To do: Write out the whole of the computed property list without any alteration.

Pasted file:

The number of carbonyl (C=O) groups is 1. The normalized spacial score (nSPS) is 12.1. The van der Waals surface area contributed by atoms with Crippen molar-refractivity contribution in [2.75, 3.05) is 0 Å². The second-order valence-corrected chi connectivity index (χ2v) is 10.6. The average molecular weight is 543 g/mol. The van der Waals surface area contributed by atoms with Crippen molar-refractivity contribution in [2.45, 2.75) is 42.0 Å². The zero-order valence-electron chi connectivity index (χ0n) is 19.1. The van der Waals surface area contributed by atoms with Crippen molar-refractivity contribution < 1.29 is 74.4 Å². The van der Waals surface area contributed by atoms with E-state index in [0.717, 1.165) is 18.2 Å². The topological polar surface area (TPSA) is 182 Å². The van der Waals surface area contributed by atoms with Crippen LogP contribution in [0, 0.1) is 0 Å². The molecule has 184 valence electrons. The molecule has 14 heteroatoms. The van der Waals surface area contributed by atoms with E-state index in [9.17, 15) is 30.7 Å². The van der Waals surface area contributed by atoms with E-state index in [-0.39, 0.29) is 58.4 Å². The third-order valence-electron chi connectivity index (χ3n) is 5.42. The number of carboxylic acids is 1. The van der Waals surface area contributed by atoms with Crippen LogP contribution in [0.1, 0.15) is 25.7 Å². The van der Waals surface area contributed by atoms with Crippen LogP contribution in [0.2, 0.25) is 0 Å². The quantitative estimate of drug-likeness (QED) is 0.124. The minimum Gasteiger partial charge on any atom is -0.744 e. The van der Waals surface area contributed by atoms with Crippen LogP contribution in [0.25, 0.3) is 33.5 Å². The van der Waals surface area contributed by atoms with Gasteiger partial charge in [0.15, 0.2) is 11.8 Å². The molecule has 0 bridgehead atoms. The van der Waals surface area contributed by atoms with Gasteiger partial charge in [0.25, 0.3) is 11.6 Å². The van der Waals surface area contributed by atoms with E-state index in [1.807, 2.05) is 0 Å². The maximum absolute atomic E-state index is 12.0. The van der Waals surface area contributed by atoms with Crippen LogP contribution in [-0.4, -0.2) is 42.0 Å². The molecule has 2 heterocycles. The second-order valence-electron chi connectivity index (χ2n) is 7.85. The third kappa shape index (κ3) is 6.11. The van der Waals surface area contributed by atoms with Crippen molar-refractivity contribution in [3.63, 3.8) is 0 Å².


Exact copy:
The number of carbonyl (C=O) groups is 1. The normalized spacial score (nSPS) is 12.1. The van der Waals surface area contributed by atoms with Crippen molar-refractivity contribution in [2.75, 3.05) is 0 Å². The second-order valence-corrected chi connectivity index (χ2v) is 10.6. The average molecular weight is 543 g/mol. The van der Waals surface area contributed by atoms with Crippen molar-refractivity contribution in [2.45, 2.75) is 42.0 Å². The zero-order valence-electron chi connectivity index (χ0n) is 19.1. The van der Waals surface area contributed by atoms with Crippen molar-refractivity contribution < 1.29 is 74.4 Å². The van der Waals surface area contributed by atoms with E-state index in [0.717, 1.165) is 18.2 Å². The topological polar surface area (TPSA) is 182 Å². The van der Waals surface area contributed by atoms with Crippen LogP contribution in [0, 0.1) is 0 Å². The molecule has 184 valence electrons. The molecule has 14 heteroatoms. The van der Waals surface area contributed by atoms with E-state index in [9.17, 15) is 30.7 Å². The van der Waals surface area contributed by atoms with E-state index in [-0.39, 0.29) is 58.4 Å². The third-order valence-electron chi connectivity index (χ3n) is 5.42. The number of carboxylic acids is 1. The van der Waals surface area contributed by atoms with Crippen LogP contribution in [0.1, 0.15) is 25.7 Å². The van der Waals surface area contributed by atoms with Crippen LogP contribution in [0.2, 0.25) is 0 Å². The quantitative estimate of drug-likeness (QED) is 0.124. The minimum Gasteiger partial charge on any atom is -0.744 e. The van der Waals surface area contributed by atoms with Crippen LogP contribution in [0.25, 0.3) is 33.5 Å². The van der Waals surface area contributed by atoms with Gasteiger partial charge in [0.15, 0.2) is 11.8 Å². The molecule has 0 bridgehead atoms. The van der Waals surface area contributed by atoms with Gasteiger partial charge in [0.25, 0.3) is 11.6 Å². The van der Waals surface area contributed by atoms with E-state index in [1.807, 2.05) is 0 Å². The maximum absolute atomic E-state index is 12.0. The van der Waals surface area contributed by atoms with Crippen LogP contribution in [-0.4, -0.2) is 42.0 Å². The molecule has 2 heterocycles. The second-order valence-electron chi connectivity index (χ2n) is 7.85. The third kappa shape index (κ3) is 6.11. The van der Waals surface area contributed by atoms with Crippen molar-refractivity contribution in [3.63, 3.8) is 0 Å².